Drug-delivery micropump for chronic retina disorders

November 1, 2014

A novel ophthalmic micropump system, implanted through minimally invasive surgery, is able to deliver the appropriate amount of drug needed at determined intervals, according to Mark S. Humayun, MD, PhD.

 

By Michelle Dalton, ELS; Reviewed by Mark S. Humayun, MD, PhD, and Julia A. Haller, MD

Los Angeles-The “first-in-man” implant of a novel ophthalmic drug delivery system (Posterior MicroPump, Replenish Inc.) in patients with diabetic macular edema (DME) demonstrates that use of the device “is feasible and warrants further development,” according to Mark S. Humayun, MD, PhD.

The small, refillable ocular drug pump-implanted through minimally invasive surgery-delivers the “appropriate amount of drug needed at determined intervals,” said Dr. Humayun, professor of ophthalmology, USC Eye Institute, Keck School of Medicine, Los Angeles.

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Localizing drug delivery has the advantage of avoiding systemic side effects, which has been a potential concern with current retinal disease treatments. Both suprachoroidal and intravitreal delivery may eliminate this issue altogether.

The pump provides the capabilities for delivering a programmable microdose direct to the eye. The cannula, inserted through the pars plana, is programmed wirelessly.

The device was initially designed to solve adherence issues for patients with glaucoma, said Dr. Humayun, adding that noncompliance issues result in almost $300 billion of direct and indirect medical costs yearly in the United States. This version of the device is smaller than the one designed for glaucoma, but it has a larger reservoir volume.

As a result, the pump is refilled via a 31-gauge needle. The device also has a separate console unit that is used to fill and refill the implant.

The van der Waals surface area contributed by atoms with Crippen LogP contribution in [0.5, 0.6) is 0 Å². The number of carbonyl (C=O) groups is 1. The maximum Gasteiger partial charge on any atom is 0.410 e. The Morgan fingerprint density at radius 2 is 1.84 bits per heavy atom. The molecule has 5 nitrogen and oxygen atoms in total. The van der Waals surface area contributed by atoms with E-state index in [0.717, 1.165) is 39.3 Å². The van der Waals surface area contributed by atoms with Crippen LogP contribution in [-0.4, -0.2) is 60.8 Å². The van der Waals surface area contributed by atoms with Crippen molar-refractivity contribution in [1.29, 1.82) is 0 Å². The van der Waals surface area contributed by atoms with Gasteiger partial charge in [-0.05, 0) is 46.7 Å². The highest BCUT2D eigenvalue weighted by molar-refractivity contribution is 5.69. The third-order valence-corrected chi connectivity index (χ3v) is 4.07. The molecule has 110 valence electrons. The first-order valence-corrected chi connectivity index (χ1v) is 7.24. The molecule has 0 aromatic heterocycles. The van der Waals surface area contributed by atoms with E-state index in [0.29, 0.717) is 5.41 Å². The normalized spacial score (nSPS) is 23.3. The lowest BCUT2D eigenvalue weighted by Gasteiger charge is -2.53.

“The pump has been shown to be capable of use for more than 7 years and further longevity tests are ongoing to determine how much longer it can work,” Dr. Humayun said.

The reservoir can be replenished within 2 minutes in the clinic, he added, thus alleviating some of the pressure of increased patient loads.

 

“This marks a new direction in ocular bioelectronics devices, and our second-generation [micropump] can hold up to 100 microliters,” he said. “This device has a lot of potential, with multiple chambers for different drug delivery.”

As with most novel devices, Dr. Humayun said, “additional clinical studies are required to further validate our findings, but controlled drug delivery via this pump for chronic diseases of the retina is feasible.”

 

First look at research

Eleven subjects with DME and visual acuity of logMAR 0.30 or worse were included in the initial study for the pump. The device, filled with ranibizumab, was implanted using similar techniques used for implanting a glaucoma drainage device.

After implantation, the device was wirelessly controlled to deliver a preprogrammed dosage of ranibizumab.

Comprehensive ophthalmic examinations and optical coherence tomography were performed biweekly for 90 days. At day 90, the device was explanted and the subjects thereafter received standard of care.

No serious adverse events were reported after 90 days. All subjects exhibited a normal course of healing. One patient had a small vitreous hemorrhage from the sclerotomy site at week 1, which did not cause a decrease in visual acuity and was resorbed at postoperative week 4.

“There were no reported instances of foreign body sensation,” Dr. Humayun added. “Transient diplopia only elicited in extreme gaze positions was minimal and resolved completely within 6 weeks postoperatively.”

Out of the 11 subjects, the micropump device delivered the preprogrammed dosage within 20% of target in seven subjects. For the successful seven subjects, there was an improvement in visual acuity and retinal thickness at day 28 compared with baseline.

 

In four subjects, the device had a slower rate of delivery than desirable clinically, and the team decided to complete the dosing regiment using intravitreal injection.

Of the four unsuccessful attempts, the pump itself was damaged during implantation in one case, and in the other three cases, the pump was unable to deliver the dose within the allotted time, Dr. Humayun said. Improvements are being made for the next study.

No subject had loss of visual acuity during the study.

The device is for investigational use only and not yet approved for commercial distribution. 

 

 

Mark S. Humayun, MD, PhD

P: 323/442-6523  

E: humayun@hsc.usc.edu

This article was adapted from Dr. Humayun’s presentation at the 2014 meeting of the American Society of Retina Specialists. Dr. Humayun is inventor of the technology and co-founder of Replenish Inc.